As Lebanon holds its first elections for a decade, the civil war that ravaged the country from 1975 to 1990 is far from forgotten.
Fisk, an award-winning foreign correspondent, not only reported on it, he lived through it, so this account of that conflict is not simply a historical and political analysis by a detached, scholarly observer.
Context is given but this is history recorded as it happened by a reporter who not only finds many witnesses but also was a witness himself.
This is a tale of a country splintered by factions, bedevilled by betrayal from within and without and by the West’s limitless ability to ignore what it finds inconvenient or does not wish to know.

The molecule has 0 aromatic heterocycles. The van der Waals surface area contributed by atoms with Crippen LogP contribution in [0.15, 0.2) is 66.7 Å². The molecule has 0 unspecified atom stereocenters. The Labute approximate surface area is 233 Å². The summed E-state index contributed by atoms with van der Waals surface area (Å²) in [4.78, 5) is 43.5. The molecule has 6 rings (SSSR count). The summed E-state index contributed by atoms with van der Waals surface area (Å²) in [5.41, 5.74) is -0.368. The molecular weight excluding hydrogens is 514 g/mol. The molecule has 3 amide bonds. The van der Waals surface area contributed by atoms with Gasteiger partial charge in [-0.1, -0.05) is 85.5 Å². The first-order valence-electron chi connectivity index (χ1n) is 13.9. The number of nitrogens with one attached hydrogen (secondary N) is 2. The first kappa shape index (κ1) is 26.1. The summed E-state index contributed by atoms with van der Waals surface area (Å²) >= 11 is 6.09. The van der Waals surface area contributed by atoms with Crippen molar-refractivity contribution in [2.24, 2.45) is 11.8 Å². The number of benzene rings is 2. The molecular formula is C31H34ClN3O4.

By definition, it is a personal testament of the savagery of those 15 years.
Some have criticized the author for putting too much of himself in it, accusing him of self-aggrandizement.
But despite its faults (and it does have them) it has become a classic of its genre and is widely regarded as required reading for anyone wanting to understand the Middle East — especially if you are not from the Middle East.
The title is from the poem of the same name by the Lebanese-American writer Khalil Gibran (1883-1931), who is revered in Lebanon.
As a title for a war memoir, it could not be more apt.